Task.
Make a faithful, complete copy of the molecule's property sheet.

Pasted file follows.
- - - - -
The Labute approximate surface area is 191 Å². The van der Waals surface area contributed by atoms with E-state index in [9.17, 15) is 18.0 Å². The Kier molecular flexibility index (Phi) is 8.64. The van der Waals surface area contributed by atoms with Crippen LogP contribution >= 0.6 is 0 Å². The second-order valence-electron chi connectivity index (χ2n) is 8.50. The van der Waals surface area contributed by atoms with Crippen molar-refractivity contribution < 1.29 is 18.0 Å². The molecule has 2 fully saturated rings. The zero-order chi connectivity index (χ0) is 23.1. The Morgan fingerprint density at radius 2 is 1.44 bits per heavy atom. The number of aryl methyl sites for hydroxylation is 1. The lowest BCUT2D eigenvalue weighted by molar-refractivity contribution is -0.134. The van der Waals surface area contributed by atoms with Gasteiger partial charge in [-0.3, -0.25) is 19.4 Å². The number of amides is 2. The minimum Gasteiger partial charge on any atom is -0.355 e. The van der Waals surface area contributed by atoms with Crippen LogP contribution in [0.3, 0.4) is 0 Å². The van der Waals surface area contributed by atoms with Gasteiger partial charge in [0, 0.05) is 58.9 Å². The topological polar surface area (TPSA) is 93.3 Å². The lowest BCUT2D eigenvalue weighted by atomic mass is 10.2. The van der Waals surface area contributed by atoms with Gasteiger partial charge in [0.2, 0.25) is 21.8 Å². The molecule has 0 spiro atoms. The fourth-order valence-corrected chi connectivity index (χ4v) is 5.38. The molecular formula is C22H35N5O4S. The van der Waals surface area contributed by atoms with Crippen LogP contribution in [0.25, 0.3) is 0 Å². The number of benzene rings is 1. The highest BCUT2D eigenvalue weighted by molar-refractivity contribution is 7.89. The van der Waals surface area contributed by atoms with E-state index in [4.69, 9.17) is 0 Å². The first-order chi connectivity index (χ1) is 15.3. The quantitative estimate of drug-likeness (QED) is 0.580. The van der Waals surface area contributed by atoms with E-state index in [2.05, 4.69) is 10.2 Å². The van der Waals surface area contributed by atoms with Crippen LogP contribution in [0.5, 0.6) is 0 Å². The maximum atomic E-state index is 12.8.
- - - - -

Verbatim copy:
The Labute approximate surface area is 191 Å². The van der Waals surface area contributed by atoms with E-state index in [9.17, 15) is 18.0 Å². The Kier molecular flexibility index (Phi) is 8.64. The van der Waals surface area contributed by atoms with Crippen LogP contribution >= 0.6 is 0 Å². The second-order valence-electron chi connectivity index (χ2n) is 8.50. The van der Waals surface area contributed by atoms with Crippen molar-refractivity contribution < 1.29 is 18.0 Å². The molecule has 2 fully saturated rings. The zero-order chi connectivity index (χ0) is 23.1. The Morgan fingerprint density at radius 2 is 1.44 bits per heavy atom. The number of aryl methyl sites for hydroxylation is 1. The lowest BCUT2D eigenvalue weighted by molar-refractivity contribution is -0.134. The van der Waals surface area contributed by atoms with Gasteiger partial charge in [-0.3, -0.25) is 19.4 Å². The number of amides is 2. The minimum Gasteiger partial charge on any atom is -0.355 e. The van der Waals surface area contributed by atoms with Crippen LogP contribution in [0.3, 0.4) is 0 Å². The van der Waals surface area contributed by atoms with Gasteiger partial charge in [0, 0.05) is 58.9 Å². The topological polar surface area (TPSA) is 93.3 Å². The lowest BCUT2D eigenvalue weighted by atomic mass is 10.2. The van der Waals surface area contributed by atoms with Gasteiger partial charge in [0.2, 0.25) is 21.8 Å². The molecule has 0 spiro atoms. The fourth-order valence-corrected chi connectivity index (χ4v) is 5.38. The molecular formula is C22H35N5O4S. The van der Waals surface area contributed by atoms with Crippen LogP contribution in [0.25, 0.3) is 0 Å². The number of benzene rings is 1. The highest BCUT2D eigenvalue weighted by molar-refractivity contribution is 7.89. The van der Waals surface area contributed by atoms with E-state index in [4.69, 9.17) is 0 Å². The first-order chi connectivity index (χ1) is 15.3. The quantitative estimate of drug-likeness (QED) is 0.580. The van der Waals surface area contributed by atoms with E-state index in [2.05, 4.69) is 10.2 Å². The van der Waals surface area contributed by atoms with Crippen LogP contribution in [0.5, 0.6) is 0 Å². The maximum atomic E-state index is 12.8.